Creating a file system can seem to be an intimidating task but with FUSE it's very easy and it gets even easier with python bindings. Any decent Linux distribution should include support for FUSE and be configured such that regular users (or a group) can mount file systems written with FUSE without having root access.
If you are running Ubuntu you need to install the python-fuse package which contains the Python bindings for FUSE.
- Enough, show me the code
#!/usr/bin/env python # -*- coding: utf-8 -*- import errno import fuse import stat import time fuse.fuse_python_api = (0, 2) class MyFS(fuse.Fuse): def __init__(self, *args, **kw): fuse.Fuse.__init__(self, *args, **kw) def getattr(self, path): st = fuse.Stat() st.st_mode = stat.S_IFDIR | 0755 st.st_nlink = 2 st.st_atime = int(time.time()) st.st_mtime = st.st_atime st.st_ctime = st.st_atime if path == '/': pass else: return - errno.ENOENT return st if __name__ == '__main__': fs = MyFS() fs.parse(errex=1) fs.main()The example above shows how easy it is to create a mountable file system, it does nothing but is still a valid file system. The MyFS class implements a file system with no entries, it will always return ENOENT (No such file or directory) except for the root path. You should take a look at the FUSE Python Reference page which contains details about FusePython and, among other things, describes the stat object returned from the getattr method.
Paste the example to a file, MyFS.py, and make the file executable:
$ chmod 755 MyFS.pyNow create a directory which will be used as mount point and mount the file system:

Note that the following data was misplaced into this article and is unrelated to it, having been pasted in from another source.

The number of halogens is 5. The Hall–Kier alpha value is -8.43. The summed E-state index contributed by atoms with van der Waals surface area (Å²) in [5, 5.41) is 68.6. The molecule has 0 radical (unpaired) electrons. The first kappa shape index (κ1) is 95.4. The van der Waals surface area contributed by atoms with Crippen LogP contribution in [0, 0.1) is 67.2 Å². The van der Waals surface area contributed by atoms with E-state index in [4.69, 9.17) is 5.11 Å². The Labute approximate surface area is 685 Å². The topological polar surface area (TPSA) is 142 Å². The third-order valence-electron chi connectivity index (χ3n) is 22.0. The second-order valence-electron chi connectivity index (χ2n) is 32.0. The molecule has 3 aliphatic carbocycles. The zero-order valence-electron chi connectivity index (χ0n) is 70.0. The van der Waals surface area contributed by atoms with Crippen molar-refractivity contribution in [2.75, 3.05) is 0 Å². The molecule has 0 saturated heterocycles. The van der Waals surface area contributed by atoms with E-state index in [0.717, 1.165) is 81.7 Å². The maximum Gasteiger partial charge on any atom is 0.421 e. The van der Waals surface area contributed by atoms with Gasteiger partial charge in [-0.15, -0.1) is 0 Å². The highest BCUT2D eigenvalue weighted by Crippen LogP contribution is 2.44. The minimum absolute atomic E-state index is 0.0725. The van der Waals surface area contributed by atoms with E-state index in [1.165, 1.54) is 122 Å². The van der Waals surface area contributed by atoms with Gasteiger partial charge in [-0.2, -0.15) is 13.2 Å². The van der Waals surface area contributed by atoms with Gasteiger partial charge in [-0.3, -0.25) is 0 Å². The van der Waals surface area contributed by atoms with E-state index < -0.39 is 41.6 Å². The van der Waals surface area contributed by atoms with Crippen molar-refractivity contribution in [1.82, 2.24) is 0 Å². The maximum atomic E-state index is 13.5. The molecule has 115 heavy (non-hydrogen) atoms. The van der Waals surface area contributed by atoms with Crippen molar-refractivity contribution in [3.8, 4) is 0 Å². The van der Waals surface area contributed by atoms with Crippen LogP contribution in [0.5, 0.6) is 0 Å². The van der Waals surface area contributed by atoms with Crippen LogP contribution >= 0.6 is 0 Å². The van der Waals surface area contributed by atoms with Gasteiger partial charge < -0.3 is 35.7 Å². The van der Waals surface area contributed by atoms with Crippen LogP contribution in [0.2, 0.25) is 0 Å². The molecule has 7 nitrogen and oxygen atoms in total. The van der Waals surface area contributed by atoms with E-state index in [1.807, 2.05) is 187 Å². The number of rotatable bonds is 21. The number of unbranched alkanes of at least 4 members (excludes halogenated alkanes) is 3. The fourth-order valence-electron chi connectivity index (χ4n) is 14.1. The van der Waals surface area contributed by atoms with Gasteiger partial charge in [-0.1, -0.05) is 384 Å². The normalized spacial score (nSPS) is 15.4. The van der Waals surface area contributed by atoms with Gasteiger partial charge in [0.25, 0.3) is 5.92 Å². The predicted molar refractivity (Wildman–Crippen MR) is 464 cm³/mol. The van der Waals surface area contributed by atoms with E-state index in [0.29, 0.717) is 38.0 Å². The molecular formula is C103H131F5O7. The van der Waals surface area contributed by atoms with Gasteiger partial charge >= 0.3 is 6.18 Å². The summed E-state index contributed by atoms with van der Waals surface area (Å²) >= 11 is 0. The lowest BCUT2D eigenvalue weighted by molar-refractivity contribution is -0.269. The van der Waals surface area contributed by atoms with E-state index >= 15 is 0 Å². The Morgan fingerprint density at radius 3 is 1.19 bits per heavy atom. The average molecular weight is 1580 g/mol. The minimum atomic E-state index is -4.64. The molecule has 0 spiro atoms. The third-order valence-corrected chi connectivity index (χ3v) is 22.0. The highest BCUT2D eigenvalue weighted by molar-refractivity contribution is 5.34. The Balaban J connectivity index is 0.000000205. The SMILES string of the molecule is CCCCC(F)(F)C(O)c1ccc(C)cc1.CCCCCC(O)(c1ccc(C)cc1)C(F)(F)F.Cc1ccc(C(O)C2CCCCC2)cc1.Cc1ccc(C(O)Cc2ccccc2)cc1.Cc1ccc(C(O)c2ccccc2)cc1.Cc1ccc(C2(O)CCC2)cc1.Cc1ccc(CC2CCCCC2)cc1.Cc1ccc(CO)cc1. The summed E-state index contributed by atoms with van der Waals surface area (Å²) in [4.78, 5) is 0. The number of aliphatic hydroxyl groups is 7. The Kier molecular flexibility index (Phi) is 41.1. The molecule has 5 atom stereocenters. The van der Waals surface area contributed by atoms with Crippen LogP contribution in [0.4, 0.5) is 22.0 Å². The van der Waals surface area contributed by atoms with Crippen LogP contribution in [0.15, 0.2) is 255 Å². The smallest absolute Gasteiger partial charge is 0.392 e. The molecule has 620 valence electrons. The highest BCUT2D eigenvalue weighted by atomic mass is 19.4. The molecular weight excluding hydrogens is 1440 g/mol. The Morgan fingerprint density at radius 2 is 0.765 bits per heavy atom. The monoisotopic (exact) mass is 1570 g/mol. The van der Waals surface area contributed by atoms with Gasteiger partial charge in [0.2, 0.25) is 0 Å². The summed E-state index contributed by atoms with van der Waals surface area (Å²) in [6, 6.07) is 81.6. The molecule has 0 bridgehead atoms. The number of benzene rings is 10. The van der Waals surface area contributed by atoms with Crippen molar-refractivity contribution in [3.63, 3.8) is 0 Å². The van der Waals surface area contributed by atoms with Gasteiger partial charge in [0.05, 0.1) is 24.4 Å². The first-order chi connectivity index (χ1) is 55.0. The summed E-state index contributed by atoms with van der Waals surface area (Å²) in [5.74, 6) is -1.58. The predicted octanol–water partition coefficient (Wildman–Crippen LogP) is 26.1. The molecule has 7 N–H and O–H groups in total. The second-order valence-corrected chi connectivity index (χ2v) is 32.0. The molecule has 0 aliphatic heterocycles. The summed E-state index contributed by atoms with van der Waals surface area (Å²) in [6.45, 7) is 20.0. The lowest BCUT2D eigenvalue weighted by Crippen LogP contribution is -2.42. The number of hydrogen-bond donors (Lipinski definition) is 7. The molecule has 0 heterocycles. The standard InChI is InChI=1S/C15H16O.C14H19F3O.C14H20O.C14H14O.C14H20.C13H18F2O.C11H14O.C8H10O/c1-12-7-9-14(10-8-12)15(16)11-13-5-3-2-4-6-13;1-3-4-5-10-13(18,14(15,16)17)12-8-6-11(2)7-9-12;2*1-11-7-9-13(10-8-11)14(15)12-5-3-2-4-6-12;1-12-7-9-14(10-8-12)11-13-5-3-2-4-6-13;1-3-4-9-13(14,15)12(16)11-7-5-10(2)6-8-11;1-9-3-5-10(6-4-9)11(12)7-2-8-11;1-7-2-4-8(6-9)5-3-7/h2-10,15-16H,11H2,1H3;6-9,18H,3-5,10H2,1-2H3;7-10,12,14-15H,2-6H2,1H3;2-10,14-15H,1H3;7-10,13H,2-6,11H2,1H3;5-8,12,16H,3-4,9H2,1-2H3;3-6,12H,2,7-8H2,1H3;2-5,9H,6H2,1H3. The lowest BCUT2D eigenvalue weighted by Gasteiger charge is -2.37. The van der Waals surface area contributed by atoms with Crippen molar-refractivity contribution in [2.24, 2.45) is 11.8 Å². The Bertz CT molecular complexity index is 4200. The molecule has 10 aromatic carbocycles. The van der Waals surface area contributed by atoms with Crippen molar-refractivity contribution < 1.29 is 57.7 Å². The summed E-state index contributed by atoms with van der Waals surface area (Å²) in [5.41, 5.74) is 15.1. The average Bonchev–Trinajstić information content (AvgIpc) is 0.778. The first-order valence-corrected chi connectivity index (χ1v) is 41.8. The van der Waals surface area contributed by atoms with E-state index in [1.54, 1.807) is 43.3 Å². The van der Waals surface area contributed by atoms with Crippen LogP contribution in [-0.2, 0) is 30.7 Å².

$ mkdir myfs $ ls -l totalt 4 drwxr-xr-x 2 mario mario 4096 2009-11-15 15:59 myfs -rwxr-xr-x 1 mario mario 648 2009-11-15 15:59 MyFS.py $ # This will mount the file system, try ./MyFS.py --help $ ./MyFS.py myfs $ ls -l totalt 0 drwxr-xr-x 2 root root 0 2009-11-15 16:10 myfs -rwxr-xr-x 1 mario mario 648 2009-11-15 15:59 MyFS.pyHere we can see that the owner, size and time stamp changed on myfs after we mounted the file system. You can cd into myfs, but if you try to list the directory (file system root) you'll get an error:
$ cd myfs $ ls ls: reading directory .: Function not implementedYou got this error because we haven't implemented the readdir method which is invoked when listing a directory. To make this work we need to add a readdir method which returns (at least) the '.' and '..' entries. Add the following snippet to the class:
def readdir(self, path, offset): for e in '.', '..': yield fuse.Direntry(e)Before you continue you should unmount the file system:
$ fusermount -u myfsThis will unmount your FUSE file system as a regular user and doesn't require root access.
Retry to mount and cd into the myfs directory:
$ ./MyFS.py myfs $ cd myfs $ ls -a . ..Alright, I think I'll stop for today. Oh, just one more thing... You won't get any print outputs nor tracebacks from your code if you don't start the file system in foreground mode. This is done by adding '-f' as argument when starting the file system.
$ ./MyFS.py -f myfsIt can be hard to tell why something doesn't work if you can't see tracebacks and print outputs.